The Constantia Crush aims to bring wine farms from all over the province to your neighbourhood in a family focused festival.
On the 13th February 2016 they invite you to crush, sip and swirl over 100 beautiful wines from 25 spectacular wineries from across the Western Cape.
Whether you a wine connoisseur, a Sauvingnon Blanc sipping soccer mum, a cash strapped box wine fundi or tantrum throwing toddler this is the wine festival for you.
Bring your children along, they will be looked after and entertained while you taste through the wonders of the winelands in a fun and relaxed atmosphere.
We have all your needs catered for; Craft beers for the non wine drinking partners in crime, plenty of food options to satisfy all appetites young or old, we even have free parking available for your designated driver.
Then once you’ve finished tasting, and ready to start drinking, all wines will be on sale at cellar door prices. So buy that bottle of your favorite new discovery, chill on the grass and enjoy the live music in the glorious Constantia sunshine.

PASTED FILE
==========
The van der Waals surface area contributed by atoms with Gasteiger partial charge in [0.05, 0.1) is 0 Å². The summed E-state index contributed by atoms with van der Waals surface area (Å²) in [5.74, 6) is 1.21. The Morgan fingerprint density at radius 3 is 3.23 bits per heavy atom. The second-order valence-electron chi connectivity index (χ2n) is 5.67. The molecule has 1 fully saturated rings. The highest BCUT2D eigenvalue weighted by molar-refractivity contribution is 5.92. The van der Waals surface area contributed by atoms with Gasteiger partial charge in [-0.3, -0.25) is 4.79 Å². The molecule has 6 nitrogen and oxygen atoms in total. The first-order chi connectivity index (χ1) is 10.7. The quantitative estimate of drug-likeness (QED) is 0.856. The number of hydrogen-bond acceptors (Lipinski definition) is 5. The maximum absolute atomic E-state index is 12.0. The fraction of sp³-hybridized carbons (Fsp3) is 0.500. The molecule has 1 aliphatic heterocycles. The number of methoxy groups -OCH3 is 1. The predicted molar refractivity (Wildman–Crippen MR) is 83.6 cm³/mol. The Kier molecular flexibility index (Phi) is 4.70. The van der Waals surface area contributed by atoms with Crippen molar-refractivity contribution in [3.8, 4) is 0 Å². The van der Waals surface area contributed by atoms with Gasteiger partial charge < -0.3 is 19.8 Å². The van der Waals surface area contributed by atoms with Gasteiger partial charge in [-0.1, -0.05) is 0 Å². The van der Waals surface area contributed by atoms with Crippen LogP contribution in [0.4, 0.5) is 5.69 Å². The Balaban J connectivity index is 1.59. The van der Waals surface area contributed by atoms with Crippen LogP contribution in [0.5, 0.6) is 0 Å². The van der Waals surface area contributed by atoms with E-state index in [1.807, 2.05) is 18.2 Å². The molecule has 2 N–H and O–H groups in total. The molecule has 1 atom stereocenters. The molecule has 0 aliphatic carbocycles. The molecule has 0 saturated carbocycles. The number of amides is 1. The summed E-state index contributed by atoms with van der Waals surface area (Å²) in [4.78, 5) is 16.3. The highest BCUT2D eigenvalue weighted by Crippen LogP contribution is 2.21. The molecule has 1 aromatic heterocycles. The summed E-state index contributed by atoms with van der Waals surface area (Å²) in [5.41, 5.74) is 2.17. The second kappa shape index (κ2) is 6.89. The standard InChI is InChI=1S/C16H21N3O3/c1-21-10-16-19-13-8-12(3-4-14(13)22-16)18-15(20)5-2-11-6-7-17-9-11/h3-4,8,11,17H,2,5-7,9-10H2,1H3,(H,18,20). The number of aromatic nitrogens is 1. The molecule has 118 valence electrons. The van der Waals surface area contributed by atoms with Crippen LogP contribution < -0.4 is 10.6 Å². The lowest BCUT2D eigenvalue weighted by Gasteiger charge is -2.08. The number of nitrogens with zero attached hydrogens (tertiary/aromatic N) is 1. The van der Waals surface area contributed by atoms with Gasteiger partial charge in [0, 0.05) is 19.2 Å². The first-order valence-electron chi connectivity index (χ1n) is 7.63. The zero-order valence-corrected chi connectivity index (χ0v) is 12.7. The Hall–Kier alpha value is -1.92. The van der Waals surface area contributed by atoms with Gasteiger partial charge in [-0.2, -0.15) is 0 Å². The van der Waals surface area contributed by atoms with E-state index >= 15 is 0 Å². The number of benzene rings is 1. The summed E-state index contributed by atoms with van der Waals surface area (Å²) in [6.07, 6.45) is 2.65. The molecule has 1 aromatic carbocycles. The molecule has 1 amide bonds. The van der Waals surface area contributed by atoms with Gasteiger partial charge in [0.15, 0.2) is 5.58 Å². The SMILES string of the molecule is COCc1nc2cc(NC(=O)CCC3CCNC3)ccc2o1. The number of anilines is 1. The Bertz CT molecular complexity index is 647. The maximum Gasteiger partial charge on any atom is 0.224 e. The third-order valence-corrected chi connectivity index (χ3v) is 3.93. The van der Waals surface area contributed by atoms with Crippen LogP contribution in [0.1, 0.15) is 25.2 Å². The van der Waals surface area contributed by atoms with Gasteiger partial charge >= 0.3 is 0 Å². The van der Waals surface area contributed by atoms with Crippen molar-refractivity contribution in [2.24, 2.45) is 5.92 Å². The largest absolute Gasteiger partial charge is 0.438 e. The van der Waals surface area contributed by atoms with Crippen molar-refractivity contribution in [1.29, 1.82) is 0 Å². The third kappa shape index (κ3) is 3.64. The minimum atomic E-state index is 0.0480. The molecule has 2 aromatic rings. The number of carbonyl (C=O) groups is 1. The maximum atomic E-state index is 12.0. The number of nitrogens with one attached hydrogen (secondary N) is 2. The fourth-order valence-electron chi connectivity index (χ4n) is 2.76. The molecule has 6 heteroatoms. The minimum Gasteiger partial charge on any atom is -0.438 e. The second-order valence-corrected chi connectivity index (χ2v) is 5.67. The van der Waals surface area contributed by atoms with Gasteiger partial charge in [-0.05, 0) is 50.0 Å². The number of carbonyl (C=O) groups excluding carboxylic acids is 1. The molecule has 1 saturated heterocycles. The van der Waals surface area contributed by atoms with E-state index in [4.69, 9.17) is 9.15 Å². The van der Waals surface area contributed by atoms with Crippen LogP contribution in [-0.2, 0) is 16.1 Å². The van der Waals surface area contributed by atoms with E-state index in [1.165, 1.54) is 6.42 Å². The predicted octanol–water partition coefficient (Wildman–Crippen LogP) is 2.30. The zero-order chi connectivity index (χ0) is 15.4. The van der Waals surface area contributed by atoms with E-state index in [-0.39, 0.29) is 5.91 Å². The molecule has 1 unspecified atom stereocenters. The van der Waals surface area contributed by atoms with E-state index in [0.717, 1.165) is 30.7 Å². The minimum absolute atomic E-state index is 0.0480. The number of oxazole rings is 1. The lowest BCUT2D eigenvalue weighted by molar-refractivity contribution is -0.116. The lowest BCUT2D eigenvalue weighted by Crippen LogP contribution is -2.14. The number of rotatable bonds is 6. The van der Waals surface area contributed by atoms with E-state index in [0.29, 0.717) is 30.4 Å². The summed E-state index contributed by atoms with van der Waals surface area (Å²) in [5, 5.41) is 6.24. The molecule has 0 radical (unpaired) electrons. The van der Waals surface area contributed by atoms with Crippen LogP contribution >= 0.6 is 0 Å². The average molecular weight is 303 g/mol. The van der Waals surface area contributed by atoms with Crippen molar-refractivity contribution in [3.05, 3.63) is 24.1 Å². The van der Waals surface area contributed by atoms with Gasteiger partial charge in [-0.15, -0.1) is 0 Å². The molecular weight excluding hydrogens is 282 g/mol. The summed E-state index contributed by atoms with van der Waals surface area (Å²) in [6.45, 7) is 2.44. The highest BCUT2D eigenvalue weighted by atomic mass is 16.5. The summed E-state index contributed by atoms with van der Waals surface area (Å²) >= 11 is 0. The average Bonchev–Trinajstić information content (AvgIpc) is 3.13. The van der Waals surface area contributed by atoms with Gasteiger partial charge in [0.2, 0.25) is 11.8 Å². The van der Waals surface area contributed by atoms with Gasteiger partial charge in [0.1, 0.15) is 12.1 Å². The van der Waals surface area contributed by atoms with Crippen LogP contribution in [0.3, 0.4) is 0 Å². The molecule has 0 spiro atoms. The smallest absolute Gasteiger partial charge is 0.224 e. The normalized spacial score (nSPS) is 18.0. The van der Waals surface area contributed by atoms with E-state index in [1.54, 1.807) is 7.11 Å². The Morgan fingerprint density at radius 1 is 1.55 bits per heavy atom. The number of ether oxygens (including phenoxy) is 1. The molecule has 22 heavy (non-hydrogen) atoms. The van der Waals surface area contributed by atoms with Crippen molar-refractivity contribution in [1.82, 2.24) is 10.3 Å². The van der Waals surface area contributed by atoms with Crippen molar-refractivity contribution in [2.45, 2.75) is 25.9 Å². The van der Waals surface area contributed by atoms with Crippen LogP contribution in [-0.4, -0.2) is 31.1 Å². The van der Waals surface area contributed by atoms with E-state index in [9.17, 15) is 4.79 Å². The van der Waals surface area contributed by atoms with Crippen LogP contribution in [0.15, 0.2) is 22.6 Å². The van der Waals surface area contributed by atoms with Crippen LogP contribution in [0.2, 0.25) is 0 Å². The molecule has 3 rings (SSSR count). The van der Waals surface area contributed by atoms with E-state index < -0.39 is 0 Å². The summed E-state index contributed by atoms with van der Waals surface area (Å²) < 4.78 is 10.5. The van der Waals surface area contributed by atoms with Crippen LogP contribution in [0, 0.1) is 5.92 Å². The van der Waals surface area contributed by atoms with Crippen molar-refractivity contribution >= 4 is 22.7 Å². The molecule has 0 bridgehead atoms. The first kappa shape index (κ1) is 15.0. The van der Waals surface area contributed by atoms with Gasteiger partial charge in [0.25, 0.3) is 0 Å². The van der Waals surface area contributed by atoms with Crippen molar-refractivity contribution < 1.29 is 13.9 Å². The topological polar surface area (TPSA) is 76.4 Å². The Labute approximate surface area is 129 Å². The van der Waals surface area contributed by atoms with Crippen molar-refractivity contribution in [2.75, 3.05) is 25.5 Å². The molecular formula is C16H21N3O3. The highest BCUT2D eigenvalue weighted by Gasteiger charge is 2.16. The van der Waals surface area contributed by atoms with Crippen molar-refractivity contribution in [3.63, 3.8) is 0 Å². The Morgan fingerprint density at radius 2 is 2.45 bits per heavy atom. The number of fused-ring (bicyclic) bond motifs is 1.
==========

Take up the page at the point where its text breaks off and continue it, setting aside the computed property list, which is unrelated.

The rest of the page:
Before you go don’t forget to stock up your wine rack at home and the one your friends don’t know about in your garage.
Rumours are rife regarding what is happening at the ‘Ladies Mile site’ and the owners/developers have at last allowed us to provide an overview.
In August 2015, the CPOA attended a presentation by the owners (represented by Mr Rashaad Solomon), Shoprite Checkers Property Division and members of their project professional team.
Firstly, it is important to define the property in question as it is not the entire site bounded by the M3, Ladies Mile, Spaanschemat River Rd and Kendal Road (i.e. erf 4724). It is limited to erven 13707 and 13708, together comprising a trapezoidal shaped land portion of approximately 1,5 hectares between the traffic lights and the M3 – around 20% of the whole site.